Circus Under My Bed

Keep the kids entertained with this energetic, acrobatic treat.


The Flying Fruit Fly Circus’ Circus Under My Bed is a well-produced romp through the mind of a young girl, Celeste as she interacts with a horde of circus performers in her bedroom. Played by young performers between the ages of 9 and 19 known as the Fruities, the entertainment begins before the guests are even seated with clowns and strong men running around the stadium seating, dusting off chairs for the audience prior to the raising of the curtain. The atmosphere of the circus is set with big top music and the smells of popcorn wafting across the arena.

The voiceover of Celeste’s mum bellowing over the loudspeakers for Celeste to finish packing her belongings sets the scene for the play as the giant mattress to the rear of the stage starts its first incarnation as a child’s bed. Lamenting how she will pack all her things before bed-time, Celeste comes across the top-hatted ring master who lives up to his name by conjuring up an act of tossing spindles through the air. The ring master’s dialogue is again delivered through the speaker system, avoiding the need for the actors to address the audience and making the interaction seem more like a mime than a performance.

Suddenly the scene is transported again into a grassy meadow as a roll of astro turf is thrown over the pillows and doona of the gigantic mattress. Bleating, woolly-clad sheep burst out of every orifice of the stage, delighting the younger crowd by running rampant through the audience. The addition of a dog on the scene causes the sheep to retreat behind a fenced barricade leaving a single gate erect in centre stage. It is through these bars that the acrobatic prowess of the stars really comes to the fore with the dog and sheep performing flips, summersaults and jumps in an action packed piece and one sure to delight the many children in the crowd.

An imaginative spin is given to each circus act, transforming the quintessential circus performance into an original feat of colour and spontaneity. The typical clown on a ladder favourite is represented by a girl trying to reach for her floating balloon, the spinning plates debacle is hilariously portrayed by a chef giving his cooking demonstration and the hula hoop spectacular is integrated into the poignant Tale of the Sad Clown. The costume and prop design for each character is impeccable with clever attention being given to slight details such as the lighting of the balloons and make-up of the clown. Taking out the award for the best dressed were the balancing duo Page and Livre whose leotards bore a book motif, especially the pages spilling out accordion style at the elbows and knees. Being the opening night, there were some wobbles on the elaborate book ends on which the difficult hand stands were performed, serving to detract slightly from the confidence otherwise displayed by the performers. However the target audience of children under 10 for the show are unlikely to be perturbed with such minor jitters.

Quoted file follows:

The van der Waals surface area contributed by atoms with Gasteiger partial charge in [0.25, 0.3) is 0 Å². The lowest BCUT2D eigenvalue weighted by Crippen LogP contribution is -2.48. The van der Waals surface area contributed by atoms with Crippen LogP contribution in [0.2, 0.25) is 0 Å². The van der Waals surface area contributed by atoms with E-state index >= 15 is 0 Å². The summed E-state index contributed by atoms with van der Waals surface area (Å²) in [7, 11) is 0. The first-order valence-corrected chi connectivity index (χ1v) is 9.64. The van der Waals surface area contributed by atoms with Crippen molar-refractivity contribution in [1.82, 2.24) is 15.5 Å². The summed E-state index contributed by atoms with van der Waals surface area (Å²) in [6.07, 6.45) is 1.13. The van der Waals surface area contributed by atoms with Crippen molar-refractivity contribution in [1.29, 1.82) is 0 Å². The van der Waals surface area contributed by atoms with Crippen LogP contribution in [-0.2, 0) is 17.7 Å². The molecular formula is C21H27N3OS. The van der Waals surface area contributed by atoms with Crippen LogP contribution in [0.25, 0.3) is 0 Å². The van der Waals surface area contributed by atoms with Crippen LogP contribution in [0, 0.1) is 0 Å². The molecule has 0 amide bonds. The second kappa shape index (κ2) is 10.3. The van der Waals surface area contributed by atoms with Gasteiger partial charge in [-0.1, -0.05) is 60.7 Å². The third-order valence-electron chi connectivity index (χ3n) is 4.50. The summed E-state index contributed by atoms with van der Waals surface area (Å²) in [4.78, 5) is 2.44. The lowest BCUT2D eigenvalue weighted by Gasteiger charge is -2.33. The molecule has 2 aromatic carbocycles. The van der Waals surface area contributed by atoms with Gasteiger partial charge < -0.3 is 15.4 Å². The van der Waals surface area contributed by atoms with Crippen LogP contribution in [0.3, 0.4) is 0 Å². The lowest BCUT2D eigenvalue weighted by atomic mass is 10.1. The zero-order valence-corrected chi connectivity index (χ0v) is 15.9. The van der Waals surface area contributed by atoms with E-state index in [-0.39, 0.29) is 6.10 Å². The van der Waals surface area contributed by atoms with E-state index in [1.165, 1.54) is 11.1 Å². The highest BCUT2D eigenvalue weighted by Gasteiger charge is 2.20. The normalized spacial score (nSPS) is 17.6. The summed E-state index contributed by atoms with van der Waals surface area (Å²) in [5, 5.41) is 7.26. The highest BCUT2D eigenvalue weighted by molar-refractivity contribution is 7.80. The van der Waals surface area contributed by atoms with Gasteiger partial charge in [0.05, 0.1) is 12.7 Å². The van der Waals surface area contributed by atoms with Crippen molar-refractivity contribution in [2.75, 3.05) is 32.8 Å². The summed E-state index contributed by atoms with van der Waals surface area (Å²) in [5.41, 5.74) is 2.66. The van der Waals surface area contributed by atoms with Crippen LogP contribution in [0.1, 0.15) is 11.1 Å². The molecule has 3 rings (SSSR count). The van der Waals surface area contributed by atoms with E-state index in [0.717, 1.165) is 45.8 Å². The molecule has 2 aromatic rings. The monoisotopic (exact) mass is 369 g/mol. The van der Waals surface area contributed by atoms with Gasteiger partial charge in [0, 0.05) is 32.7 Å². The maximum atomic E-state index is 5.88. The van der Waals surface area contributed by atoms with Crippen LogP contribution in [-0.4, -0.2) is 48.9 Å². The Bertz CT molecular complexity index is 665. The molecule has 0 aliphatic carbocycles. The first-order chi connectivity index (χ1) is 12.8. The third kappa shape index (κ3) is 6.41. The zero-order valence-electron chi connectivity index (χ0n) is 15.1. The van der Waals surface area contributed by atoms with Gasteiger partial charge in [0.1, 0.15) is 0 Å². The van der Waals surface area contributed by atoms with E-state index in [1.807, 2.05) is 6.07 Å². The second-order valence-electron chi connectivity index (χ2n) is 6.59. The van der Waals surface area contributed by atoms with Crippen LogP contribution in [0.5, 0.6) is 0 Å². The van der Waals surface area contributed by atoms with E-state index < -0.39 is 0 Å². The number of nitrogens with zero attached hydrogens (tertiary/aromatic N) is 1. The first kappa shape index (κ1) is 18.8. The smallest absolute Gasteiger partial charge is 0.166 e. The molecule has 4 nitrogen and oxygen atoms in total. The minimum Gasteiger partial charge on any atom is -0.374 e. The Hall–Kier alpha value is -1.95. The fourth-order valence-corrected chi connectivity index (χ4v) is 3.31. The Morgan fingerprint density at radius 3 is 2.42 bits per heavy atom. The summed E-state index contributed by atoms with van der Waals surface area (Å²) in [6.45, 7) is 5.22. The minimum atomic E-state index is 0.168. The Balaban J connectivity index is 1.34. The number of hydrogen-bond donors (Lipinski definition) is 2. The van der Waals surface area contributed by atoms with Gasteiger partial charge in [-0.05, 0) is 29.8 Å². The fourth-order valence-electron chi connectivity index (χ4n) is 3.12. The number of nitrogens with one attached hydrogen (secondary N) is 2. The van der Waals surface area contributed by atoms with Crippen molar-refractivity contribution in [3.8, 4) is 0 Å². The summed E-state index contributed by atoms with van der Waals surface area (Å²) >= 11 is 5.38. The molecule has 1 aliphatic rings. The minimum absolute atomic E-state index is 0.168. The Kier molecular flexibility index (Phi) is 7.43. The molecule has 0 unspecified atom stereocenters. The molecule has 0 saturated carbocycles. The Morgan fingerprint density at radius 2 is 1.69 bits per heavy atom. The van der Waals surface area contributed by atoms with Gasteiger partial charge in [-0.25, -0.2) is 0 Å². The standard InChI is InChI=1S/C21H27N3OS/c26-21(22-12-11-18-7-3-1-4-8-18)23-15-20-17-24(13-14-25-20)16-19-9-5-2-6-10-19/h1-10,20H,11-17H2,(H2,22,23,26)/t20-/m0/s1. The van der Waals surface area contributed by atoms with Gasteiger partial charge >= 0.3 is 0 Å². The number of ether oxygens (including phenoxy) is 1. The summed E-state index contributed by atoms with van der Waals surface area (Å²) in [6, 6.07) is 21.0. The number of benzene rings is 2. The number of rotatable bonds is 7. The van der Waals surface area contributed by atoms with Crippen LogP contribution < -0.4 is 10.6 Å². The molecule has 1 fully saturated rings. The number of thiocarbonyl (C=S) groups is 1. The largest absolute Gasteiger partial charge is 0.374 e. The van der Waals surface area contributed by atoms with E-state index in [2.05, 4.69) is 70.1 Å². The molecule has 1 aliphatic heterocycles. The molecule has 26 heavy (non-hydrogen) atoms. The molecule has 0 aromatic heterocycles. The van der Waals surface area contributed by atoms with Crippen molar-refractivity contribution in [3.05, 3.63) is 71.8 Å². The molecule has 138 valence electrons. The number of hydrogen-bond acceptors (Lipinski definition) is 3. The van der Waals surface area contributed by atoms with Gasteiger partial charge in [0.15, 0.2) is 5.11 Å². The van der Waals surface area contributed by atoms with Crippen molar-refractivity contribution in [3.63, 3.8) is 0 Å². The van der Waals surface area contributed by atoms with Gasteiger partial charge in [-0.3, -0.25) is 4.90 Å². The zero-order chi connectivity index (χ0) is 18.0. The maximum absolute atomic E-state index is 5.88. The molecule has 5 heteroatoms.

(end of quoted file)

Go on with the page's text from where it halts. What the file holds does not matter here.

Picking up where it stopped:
Opening during the last week of school holidays at the Canberra Theatre, Circus Under My Bed has a distinct demographic in mind for its tour. All across the stalls, weary parents sighed with relief at the 90 minute reprieve given to them while their kids in tow were mesmerised by the spectacle taking place before them. Presenting a simplistic story which is high in aesthetics and low on acting ability, young minds are suitably entertained with the extravagance on display. Adults, however, may be a little less impressed as the acrobatic skills are certainly no match to those of professional circuses. Regardless, at prices well below the cost of a standard performance ticket, the key to enjoying a night out with the Fruities is to appreciate the value for money available with a production featuring acrobats in training.

The success of Circus Under My Bed lies in the Flying Fruit Fly Circus school’s feat of bringing to life a dream come true for many aspiring entertainers. Based in Albury-Wodonga and filling an ever-widening schism in the rural creative arts scene, the school holds competitive auditions for children to train as professional acrobats. Established in 1979, the inspirational progression of the school has resulted in its growing international presence, as the young students participate in collaborative exchanges and tours spanning China, Japan, Turkey and Canada. Beyond providing an hour or so of relaxation for stressed parents, the performance then plays a much larger part in the development of young physical theatre thespians and their ability to engage the minds of their younger contemporaries.

Hopefully, an early excursion to the Flying Fruit Fly Circus will inspire young theatre goers to appreciate the acrobatic art form from an early age. Although more mature audience members may be slightly underwhelmed by the level of skill on offer, the enthusiasm of the performers and professionalism shown towards providing the visual spectacle will nonetheless put a smile on most people’s faces. Younger fans will nonetheless be enthralled at a show that has no qualms about sending a whole troupe of acrobats onto the stage all at once. A welcome school holiday treat to reinvigorate the imagination of youth.

Rating: 3.5 out of 5 stars

Circus Under My Bed

Directed by Jodie Farrugia
Playing at Canberra Theatre
16 to 18 July

Revelly Robinson
About the Author
Revelly Robinson is a playwright and novelist. Her debut science fiction novel Pangaea is available from Smashwords: